The AJC reported today that the interim CEO for DeKalb County, Lee May, will not stand for election to a full term this year.
“It was a trying time. No one wants to see your name plastered in the paper,” said May, now two-and-a-half years into a “temporary” tenure as CEO. “Ultimately the decision I’m making is one that my wife and I have made, and we’re not feeling pressure from anyone.”
May’s decision could be a signal that Michael Thurmond will run for the job, which would crystallize the field. Thurmond, a former Georgia labor commissioner who most recently led DeKalb’s public school turnaround following its near-disaccreditation, had a substantial lead over other potential CEO candidates in an HEG/Apache poll conducted last month. Thurmond and May are also friends. One might infer that May knows something of Thurmond’s plans, though the former U.S. Senate candidate has not formally announced his intentions.
A Thurmond run might cause other candidates to re-evaluate their plans as well.
Meanwhile, Attorney General Sam Olens has issued an unofficial opinion on the removal of Harmel Codi from DeKalb’s audit oversight board, calling it unlawful. Olens’ opinion said that an incumbent can only be removed “through compliance with the established statutory procedures, which may include providing the incumbent with notice and an opportunity for a hearing on the reasons for the removal.” Olens also said that the reasons given by State Sen. Gloria Butler, leader of DeKalb’s senate delegation, either did not apply to Codi or were not satisfactory reasons for removal by statute.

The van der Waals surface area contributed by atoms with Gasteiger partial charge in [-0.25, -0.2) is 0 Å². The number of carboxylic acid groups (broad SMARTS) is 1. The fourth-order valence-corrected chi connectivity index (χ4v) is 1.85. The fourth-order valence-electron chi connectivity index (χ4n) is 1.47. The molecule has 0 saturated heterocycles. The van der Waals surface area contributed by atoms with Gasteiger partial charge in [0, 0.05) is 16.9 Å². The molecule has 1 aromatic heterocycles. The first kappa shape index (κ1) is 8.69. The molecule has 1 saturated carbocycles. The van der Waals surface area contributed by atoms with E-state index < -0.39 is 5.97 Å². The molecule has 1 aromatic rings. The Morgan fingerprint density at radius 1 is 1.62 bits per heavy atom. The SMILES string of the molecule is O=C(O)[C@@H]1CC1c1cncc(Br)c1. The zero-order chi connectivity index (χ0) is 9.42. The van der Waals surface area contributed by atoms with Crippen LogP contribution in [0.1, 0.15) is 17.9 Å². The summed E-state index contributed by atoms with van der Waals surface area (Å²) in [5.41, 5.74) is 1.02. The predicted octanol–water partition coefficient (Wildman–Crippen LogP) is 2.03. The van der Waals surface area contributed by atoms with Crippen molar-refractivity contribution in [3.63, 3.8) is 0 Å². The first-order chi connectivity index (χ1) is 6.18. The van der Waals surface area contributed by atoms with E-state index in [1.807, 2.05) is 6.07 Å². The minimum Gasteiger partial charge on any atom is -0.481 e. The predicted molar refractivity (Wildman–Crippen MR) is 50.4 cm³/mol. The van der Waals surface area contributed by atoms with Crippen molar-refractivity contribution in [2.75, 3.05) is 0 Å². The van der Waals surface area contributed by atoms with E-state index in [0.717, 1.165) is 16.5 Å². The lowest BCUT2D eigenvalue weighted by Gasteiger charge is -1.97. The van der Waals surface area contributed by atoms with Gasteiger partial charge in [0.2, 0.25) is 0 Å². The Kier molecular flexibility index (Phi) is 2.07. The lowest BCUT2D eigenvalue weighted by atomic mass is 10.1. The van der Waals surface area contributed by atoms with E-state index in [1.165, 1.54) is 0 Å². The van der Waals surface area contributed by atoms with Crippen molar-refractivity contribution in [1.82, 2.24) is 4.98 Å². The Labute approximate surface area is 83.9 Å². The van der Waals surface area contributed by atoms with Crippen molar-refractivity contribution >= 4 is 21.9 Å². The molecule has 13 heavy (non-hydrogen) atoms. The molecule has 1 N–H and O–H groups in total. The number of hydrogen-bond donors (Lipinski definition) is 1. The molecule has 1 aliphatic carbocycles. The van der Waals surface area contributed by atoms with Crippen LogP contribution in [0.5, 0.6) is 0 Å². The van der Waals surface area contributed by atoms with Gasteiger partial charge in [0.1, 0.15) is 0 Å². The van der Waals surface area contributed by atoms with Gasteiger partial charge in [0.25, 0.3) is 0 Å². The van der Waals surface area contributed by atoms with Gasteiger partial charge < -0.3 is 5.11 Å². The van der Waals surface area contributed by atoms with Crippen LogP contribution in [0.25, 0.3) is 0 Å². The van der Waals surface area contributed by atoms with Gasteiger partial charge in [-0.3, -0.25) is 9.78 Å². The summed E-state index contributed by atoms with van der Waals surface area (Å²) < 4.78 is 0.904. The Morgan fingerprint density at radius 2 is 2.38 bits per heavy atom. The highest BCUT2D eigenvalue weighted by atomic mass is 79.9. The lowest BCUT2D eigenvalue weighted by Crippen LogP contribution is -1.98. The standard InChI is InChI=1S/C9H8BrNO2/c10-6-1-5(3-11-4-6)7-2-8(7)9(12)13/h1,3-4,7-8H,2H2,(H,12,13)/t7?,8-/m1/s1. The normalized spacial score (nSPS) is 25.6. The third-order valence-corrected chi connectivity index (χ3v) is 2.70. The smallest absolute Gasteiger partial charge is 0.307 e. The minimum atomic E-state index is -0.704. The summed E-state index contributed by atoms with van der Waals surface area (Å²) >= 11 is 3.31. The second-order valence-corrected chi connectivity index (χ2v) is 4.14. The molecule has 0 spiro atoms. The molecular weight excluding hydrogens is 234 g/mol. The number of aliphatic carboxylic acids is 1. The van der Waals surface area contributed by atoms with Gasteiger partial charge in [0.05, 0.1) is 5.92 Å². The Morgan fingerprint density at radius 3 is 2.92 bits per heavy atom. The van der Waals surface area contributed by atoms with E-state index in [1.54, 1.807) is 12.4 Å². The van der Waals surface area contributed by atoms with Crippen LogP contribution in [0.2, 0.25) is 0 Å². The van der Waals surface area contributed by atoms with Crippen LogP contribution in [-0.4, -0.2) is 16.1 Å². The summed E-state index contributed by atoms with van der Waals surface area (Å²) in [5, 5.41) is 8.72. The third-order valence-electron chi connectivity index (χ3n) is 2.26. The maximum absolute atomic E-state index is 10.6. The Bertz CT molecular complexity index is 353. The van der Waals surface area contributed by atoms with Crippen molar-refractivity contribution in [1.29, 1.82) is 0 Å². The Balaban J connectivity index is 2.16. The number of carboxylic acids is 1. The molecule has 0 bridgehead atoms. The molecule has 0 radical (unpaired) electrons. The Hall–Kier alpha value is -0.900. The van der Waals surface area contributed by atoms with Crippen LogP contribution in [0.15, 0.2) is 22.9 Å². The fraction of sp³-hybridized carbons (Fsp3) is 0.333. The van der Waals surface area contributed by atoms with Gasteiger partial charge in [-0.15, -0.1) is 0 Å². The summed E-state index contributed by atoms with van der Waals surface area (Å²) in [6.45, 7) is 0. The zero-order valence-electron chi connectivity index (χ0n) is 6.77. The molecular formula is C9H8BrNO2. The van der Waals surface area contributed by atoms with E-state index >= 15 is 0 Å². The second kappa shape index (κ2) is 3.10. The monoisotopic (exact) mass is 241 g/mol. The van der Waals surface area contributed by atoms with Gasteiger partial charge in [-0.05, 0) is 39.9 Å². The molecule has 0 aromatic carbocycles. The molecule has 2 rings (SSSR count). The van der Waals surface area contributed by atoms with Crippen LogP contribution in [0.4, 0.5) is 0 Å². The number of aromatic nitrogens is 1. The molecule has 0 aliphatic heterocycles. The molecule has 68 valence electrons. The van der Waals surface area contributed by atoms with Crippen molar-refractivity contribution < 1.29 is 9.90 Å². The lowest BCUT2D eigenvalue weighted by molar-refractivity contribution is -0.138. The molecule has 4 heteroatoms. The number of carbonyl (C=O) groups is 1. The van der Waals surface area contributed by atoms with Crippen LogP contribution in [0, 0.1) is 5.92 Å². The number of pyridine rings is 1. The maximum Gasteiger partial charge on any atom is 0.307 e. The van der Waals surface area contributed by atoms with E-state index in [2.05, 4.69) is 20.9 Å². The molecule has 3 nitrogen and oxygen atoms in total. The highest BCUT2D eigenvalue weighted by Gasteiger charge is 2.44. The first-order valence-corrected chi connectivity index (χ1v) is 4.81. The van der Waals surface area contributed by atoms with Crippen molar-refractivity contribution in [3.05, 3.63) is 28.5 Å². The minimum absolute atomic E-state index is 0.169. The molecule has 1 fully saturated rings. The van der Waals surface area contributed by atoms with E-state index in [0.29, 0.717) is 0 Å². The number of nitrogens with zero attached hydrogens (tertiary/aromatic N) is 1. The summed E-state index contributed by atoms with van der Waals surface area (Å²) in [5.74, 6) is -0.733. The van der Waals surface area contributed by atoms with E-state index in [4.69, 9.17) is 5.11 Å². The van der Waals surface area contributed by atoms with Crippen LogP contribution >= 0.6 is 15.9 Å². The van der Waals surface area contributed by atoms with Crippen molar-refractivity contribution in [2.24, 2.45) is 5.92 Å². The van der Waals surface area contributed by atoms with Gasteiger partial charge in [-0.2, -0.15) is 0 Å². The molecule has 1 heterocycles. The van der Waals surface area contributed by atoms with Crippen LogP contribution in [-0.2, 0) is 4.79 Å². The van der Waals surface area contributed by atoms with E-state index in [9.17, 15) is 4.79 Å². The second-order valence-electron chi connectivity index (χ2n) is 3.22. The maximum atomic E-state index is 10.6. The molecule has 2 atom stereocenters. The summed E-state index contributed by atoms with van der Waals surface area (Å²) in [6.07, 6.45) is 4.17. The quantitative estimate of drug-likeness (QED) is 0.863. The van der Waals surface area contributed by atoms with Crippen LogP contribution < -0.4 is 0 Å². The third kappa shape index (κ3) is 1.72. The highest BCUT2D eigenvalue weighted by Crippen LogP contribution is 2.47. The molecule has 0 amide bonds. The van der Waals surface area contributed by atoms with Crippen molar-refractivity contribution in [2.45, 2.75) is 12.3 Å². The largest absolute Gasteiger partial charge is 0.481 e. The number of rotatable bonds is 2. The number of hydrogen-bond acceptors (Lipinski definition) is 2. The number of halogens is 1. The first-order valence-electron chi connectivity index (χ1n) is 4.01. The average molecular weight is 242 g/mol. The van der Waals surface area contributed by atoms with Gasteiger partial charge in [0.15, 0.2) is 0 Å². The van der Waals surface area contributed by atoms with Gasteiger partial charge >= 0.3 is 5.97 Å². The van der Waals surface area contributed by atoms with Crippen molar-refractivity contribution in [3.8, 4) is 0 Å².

The audit oversight board is tasked with recommending a powerful internal auditor for DeKalb County government, one that would be required to report financial irregularity immediately to the public as it is discovered and could not be removed by the county government. Codi, an outspoken critic of DeKalb government practices, ostensibly drew Butler’s disapproval when she called for Lee May’s resignation … though Butler has yet to answer direct questions about the timing of her move to replace Codi on the board.
Olens’s opinion is unofficial. Codi has pledged to participate in audit oversight board meetings as a member. The board canceled its meetings after Codi’s removal. We have yet to see if Olens’ opinion will be respected, and how the board will proceed.